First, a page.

Just as automakers have been subject to more stringent environmental regulations in recent years, similar initiatives are in the works for maritime vessels. As with any compliance or regulatory requirement, there are always opportunities for fraud by actors who would benefit from circumventing the rules.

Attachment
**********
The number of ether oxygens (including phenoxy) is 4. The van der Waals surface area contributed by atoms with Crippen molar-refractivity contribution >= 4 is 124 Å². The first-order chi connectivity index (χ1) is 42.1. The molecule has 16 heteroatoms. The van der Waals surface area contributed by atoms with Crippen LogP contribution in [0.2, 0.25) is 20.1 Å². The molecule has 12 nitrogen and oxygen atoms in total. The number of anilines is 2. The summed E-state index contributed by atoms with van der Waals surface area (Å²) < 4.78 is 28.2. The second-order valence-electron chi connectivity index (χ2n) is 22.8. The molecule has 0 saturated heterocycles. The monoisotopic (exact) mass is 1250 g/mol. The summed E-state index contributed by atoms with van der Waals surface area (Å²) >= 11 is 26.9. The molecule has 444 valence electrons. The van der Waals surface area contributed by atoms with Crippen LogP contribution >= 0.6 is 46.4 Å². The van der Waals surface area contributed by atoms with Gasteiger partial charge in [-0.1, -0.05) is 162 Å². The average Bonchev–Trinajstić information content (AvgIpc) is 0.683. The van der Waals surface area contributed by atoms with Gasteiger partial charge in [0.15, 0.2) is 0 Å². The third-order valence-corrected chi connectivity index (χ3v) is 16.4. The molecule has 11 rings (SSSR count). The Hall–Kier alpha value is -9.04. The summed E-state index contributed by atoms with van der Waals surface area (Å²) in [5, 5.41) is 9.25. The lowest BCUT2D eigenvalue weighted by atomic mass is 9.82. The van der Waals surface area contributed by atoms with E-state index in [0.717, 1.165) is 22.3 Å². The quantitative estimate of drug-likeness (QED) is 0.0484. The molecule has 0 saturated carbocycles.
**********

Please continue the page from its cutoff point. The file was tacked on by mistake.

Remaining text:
Global shipping companies have spent billions rigging vessels with “cheat devices” that circumvent new environmental legislation by dumping pollution into the sea instead of the air, The Independent can reveal. More than $12bn (£9.7bn) has been spent on the devices, known as open-loop scrubbers, which extract sulphur from the exhaust fumes of ships that run on heavy fuel oil. This means the vessels meet standards demanded by the International Maritime Organisation (IMO) that kick in on 1 January. However, the sulphur emitted by the ships is simply re-routed from the exhaust and expelled into the water around the ships, which not only greatly increases the volume of pollutants being pumped into the sea, but also increases carbon dioxide emissions. The change could have a devastating effect on wildlife in British waters and around the world, experts have warned.